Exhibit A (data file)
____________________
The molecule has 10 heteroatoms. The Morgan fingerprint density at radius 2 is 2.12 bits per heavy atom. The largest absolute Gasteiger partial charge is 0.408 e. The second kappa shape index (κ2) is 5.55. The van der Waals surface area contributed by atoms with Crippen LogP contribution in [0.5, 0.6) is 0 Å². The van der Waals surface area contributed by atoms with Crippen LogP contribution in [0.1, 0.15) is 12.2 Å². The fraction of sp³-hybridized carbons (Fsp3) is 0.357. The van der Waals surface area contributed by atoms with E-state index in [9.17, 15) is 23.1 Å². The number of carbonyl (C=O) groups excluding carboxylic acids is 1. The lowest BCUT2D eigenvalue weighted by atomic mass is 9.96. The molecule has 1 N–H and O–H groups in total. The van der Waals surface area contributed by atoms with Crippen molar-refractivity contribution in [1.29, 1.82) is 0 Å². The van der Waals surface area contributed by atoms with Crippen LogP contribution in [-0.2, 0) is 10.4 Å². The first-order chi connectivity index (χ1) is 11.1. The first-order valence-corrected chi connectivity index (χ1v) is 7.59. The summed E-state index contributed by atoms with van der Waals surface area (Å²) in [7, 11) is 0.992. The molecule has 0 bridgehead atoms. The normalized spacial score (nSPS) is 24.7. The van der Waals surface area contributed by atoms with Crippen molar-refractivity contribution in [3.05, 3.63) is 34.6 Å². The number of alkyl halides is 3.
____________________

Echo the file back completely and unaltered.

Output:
The molecule has 10 heteroatoms. The Morgan fingerprint density at radius 2 is 2.12 bits per heavy atom. The largest absolute Gasteiger partial charge is 0.408 e. The second kappa shape index (κ2) is 5.55. The van der Waals surface area contributed by atoms with Crippen LogP contribution in [0.5, 0.6) is 0 Å². The van der Waals surface area contributed by atoms with Crippen LogP contribution in [0.1, 0.15) is 12.2 Å². The fraction of sp³-hybridized carbons (Fsp3) is 0.357. The van der Waals surface area contributed by atoms with E-state index in [9.17, 15) is 23.1 Å². The number of carbonyl (C=O) groups excluding carboxylic acids is 1. The lowest BCUT2D eigenvalue weighted by atomic mass is 9.96. The molecule has 1 N–H and O–H groups in total. The van der Waals surface area contributed by atoms with Crippen molar-refractivity contribution in [1.29, 1.82) is 0 Å². The van der Waals surface area contributed by atoms with Crippen LogP contribution in [-0.2, 0) is 10.4 Å². The first-order chi connectivity index (χ1) is 11.1. The first-order valence-corrected chi connectivity index (χ1v) is 7.59. The summed E-state index contributed by atoms with van der Waals surface area (Å²) in [7, 11) is 0.992. The molecule has 0 bridgehead atoms. The normalized spacial score (nSPS) is 24.7. The van der Waals surface area contributed by atoms with Crippen molar-refractivity contribution in [3.05, 3.63) is 34.6 Å². The number of alkyl halides is 3.